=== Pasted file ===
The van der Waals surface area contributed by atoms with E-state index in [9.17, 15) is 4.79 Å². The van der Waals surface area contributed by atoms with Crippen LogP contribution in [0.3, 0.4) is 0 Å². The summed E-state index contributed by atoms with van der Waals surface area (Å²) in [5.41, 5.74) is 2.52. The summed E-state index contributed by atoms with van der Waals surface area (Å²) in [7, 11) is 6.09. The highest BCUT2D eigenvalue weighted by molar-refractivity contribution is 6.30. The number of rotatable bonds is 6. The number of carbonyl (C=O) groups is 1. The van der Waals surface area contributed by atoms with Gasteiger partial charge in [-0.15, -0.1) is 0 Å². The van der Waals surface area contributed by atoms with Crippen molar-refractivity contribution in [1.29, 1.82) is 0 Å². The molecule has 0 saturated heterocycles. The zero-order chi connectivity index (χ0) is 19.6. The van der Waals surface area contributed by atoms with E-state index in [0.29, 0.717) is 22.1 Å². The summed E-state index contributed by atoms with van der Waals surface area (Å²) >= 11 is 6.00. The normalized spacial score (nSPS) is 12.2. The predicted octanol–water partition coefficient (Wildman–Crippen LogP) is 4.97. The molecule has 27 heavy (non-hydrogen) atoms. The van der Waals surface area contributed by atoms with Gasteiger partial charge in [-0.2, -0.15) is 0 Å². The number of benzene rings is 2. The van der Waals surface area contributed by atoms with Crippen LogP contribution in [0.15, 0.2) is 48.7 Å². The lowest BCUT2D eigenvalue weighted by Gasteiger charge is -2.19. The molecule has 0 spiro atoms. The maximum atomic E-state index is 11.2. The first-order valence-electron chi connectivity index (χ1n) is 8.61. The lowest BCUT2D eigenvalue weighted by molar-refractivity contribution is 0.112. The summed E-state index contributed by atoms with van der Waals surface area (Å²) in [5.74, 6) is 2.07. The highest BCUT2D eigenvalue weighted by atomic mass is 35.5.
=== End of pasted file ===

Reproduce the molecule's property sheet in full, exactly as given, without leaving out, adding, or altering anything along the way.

The van der Waals surface area contributed by atoms with E-state index in [9.17, 15) is 4.79 Å². The van der Waals surface area contributed by atoms with Crippen LogP contribution in [0.3, 0.4) is 0 Å². The summed E-state index contributed by atoms with van der Waals surface area (Å²) in [5.41, 5.74) is 2.52. The summed E-state index contributed by atoms with van der Waals surface area (Å²) in [7, 11) is 6.09. The highest BCUT2D eigenvalue weighted by molar-refractivity contribution is 6.30. The number of rotatable bonds is 6. The number of carbonyl (C=O) groups is 1. The van der Waals surface area contributed by atoms with Gasteiger partial charge in [-0.15, -0.1) is 0 Å². The van der Waals surface area contributed by atoms with Crippen molar-refractivity contribution in [1.29, 1.82) is 0 Å². The molecule has 0 saturated heterocycles. The zero-order chi connectivity index (χ0) is 19.6. The van der Waals surface area contributed by atoms with E-state index in [0.29, 0.717) is 22.1 Å². The summed E-state index contributed by atoms with van der Waals surface area (Å²) >= 11 is 6.00. The normalized spacial score (nSPS) is 12.2. The predicted octanol–water partition coefficient (Wildman–Crippen LogP) is 4.97. The molecule has 27 heavy (non-hydrogen) atoms. The van der Waals surface area contributed by atoms with Gasteiger partial charge in [-0.2, -0.15) is 0 Å². The number of benzene rings is 2. The van der Waals surface area contributed by atoms with Crippen LogP contribution in [0.15, 0.2) is 48.7 Å². The lowest BCUT2D eigenvalue weighted by Gasteiger charge is -2.19. The molecule has 0 spiro atoms. The maximum atomic E-state index is 11.2. The first-order valence-electron chi connectivity index (χ1n) is 8.61. The lowest BCUT2D eigenvalue weighted by molar-refractivity contribution is 0.112. The summed E-state index contributed by atoms with van der Waals surface area (Å²) in [5.74, 6) is 2.07. The highest BCUT2D eigenvalue weighted by atomic mass is 35.5.